Iowa Gov. Terry Branstad has problems with a multi-state Missouri River organization.
This spring, Branstad sent a letter to three governors — including Dave Heineman of Nebraska — gauging interest in forming a coalition of states “supporting a balanced approach to the Missouri River’s authorized purposes.”
In it, Branstad criticized the Missouri River Association of States and Tribes (also known as MoRAST), which the governors of Iowa and Nebraska helped found in 2006, as not properly representing the interests of downstream states.
“The governor just kind of felt that the interest of Iowa wasn’t best served through the organization, so he is just reviewing Iowa’s participation,” said Jimmy Centers, a spokesman for Branstad.
The letter is dated April 22, about a month before the current flood crisis began. The proposal, sent to the governors of Kansas and Missouri as well, was released following a public records request by the Associated Press in Iowa.
The association is regional and includes the Mni Sose Intertribal Water Rights Coalition and all the states along the Missouri River except Missouri. MoRAST was formed to help resolve problems and foster the exchange of information, according to its website.
“MoRAST is meant to be a communication forum, so that everybody who has an issue can come and talk about it. … If you want to solve problems and look for solutions, the first thing you do is make sure your lines of communication are open,” said Gene Zuerlein, acting treasurer for the organization and an official with the Nebraska Game and Parks Commission.
In the letter, Branstad criticized MoRAST, saying it “has not represented or balanced the interest of its members, in particular the downstream states as it persists in taking a narrow focus on upstream recreational interests.”
Branstad also took issue with the organization’s support of the Missouri River Authorized Purposes Study, a congressionally authorized effort to review the Flood Control Act of 1944 to determine if changes are warranted. The purposes include flood control, navigation, recreation, and fish and wildlife, according to the study’s website.
Branstad said that Iowa was opposed to the study and that MoRAST failed to include the state’s position in correspondence with federal policy makers.
Mike Hayden, a former Kansas governor, is the new executive director of MoRAST. He said he recently met with Branstad.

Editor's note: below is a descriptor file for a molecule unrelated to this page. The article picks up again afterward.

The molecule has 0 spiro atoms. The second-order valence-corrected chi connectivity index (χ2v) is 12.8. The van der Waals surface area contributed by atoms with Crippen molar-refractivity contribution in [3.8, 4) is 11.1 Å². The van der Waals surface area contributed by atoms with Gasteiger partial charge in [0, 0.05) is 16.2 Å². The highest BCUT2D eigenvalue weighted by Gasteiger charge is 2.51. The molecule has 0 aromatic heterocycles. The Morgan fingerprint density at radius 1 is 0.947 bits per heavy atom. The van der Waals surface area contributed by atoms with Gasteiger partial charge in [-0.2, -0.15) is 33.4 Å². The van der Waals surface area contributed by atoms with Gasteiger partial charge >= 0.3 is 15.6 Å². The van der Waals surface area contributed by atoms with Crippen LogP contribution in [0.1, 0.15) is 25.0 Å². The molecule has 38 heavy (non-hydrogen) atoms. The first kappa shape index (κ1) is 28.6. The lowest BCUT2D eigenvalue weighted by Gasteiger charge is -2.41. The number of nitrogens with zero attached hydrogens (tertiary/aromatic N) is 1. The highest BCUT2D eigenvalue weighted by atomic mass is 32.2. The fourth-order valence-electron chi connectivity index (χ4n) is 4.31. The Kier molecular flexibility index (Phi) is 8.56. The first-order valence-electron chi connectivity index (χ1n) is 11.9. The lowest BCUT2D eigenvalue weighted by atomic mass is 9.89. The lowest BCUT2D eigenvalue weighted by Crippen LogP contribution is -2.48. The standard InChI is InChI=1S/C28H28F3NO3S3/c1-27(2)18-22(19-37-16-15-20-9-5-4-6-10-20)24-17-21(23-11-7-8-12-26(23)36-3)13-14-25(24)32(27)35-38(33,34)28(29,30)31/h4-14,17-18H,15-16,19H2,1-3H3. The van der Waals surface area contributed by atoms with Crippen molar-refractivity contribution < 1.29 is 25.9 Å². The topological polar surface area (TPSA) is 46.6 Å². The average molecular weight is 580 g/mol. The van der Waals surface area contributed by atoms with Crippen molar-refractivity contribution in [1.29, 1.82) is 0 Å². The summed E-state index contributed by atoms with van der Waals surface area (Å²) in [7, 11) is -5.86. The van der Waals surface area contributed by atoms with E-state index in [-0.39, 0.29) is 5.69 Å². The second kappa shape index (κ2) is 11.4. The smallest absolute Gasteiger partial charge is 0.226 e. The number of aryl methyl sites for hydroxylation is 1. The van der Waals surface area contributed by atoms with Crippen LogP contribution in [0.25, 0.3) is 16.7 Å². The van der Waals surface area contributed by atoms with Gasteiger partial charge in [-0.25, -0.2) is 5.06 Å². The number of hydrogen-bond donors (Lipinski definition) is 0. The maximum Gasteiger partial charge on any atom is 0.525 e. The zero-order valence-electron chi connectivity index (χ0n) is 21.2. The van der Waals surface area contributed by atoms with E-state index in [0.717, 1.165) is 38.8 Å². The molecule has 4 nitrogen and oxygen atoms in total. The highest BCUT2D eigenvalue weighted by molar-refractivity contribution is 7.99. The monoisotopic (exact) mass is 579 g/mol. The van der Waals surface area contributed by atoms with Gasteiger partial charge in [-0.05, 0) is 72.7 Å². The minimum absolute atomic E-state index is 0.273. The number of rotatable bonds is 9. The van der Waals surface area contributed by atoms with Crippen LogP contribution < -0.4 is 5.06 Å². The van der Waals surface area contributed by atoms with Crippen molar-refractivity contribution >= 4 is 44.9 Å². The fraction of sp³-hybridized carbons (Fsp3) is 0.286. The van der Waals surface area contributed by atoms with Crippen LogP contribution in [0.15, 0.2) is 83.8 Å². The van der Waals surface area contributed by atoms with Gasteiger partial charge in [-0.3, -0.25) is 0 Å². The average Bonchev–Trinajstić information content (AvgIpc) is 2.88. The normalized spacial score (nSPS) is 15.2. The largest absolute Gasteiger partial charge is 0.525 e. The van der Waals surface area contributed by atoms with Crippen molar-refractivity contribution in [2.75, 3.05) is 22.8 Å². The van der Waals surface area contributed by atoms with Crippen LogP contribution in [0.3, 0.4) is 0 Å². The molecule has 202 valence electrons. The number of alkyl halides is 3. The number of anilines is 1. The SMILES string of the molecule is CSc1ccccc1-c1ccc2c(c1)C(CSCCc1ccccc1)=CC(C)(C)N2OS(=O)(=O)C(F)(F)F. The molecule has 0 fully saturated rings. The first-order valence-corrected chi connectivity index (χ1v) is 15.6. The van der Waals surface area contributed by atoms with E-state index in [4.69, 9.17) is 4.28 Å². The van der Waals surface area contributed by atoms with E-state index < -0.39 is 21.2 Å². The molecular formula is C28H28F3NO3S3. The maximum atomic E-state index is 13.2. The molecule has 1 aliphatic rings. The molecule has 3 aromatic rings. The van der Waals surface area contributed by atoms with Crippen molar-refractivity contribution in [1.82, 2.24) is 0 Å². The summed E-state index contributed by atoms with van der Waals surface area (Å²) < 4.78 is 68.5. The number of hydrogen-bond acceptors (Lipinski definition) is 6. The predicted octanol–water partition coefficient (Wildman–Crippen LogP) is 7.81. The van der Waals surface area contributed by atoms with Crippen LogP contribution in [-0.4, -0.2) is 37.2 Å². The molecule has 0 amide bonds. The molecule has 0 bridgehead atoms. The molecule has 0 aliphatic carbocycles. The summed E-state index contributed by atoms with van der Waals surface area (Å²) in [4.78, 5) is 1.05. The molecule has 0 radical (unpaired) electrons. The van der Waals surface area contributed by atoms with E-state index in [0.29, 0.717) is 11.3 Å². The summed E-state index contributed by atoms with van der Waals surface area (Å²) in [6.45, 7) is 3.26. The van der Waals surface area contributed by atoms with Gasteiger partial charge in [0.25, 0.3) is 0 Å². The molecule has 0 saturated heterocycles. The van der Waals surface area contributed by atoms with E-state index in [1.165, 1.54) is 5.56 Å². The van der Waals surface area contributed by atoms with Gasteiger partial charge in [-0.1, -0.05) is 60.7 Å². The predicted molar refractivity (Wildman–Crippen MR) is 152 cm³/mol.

“It went fine. I pointed out that the current floods only point out how important it is that all of us work together, and the same water that flooded Bismarck and Pierre is the same water that flooded Omaha and western Iowa,” Hayden said.
The organization has always stressed a balanced approach, he said, working closely with the states along the Missouri, including Iowa.
“I’m hoping that he will give MoRAST a chance because these floods point out that no one state can solve these problems on their own,” Hayden said.
Branstad was not available Thursday for comment. Centers, however, said there had not been much movement on the proposal with the region’s attention focused on flooding.
“There’s not going to be anything done until these waters recede and we move down the path of recovery,” he said.
Representatives of the other governors said much the same thing. Heineman spokeswoman Jen Rae Hein said the Nebraska governor had reviewed the letter.
“Discussions are on hold right now, as the governor is dealing with flooding,” she said.
A spokeswoman for Kansas Gov. Sam Brownback, Sherriene Jones-Sontag, said he believes there should be a 9/11-style commission to look into how the Missouri River system was managed recently.
She said Brownback has spoken to Branstad, and they plan on talking again after floodwaters recede.
“Gov. Brownback believes it’s important to have all affected parties at the table when we have this in-depth conversation on how the river is managed,” she said.
Scott Holste, a spokesman for Gov. Jay Nixon of Missouri, said Nixon hadn’t had time to consider Branstad’s proposal, as Nixon was focused not only on Missouri River flooding but on the recovery from the May 22 tornado in Joplin that killed more than 150 people.
“There has not been a written response on that. Obviously we’ve had a busy few months here with our natural occurrences. . .With all of the things on our plate, consideration has had to wait.”
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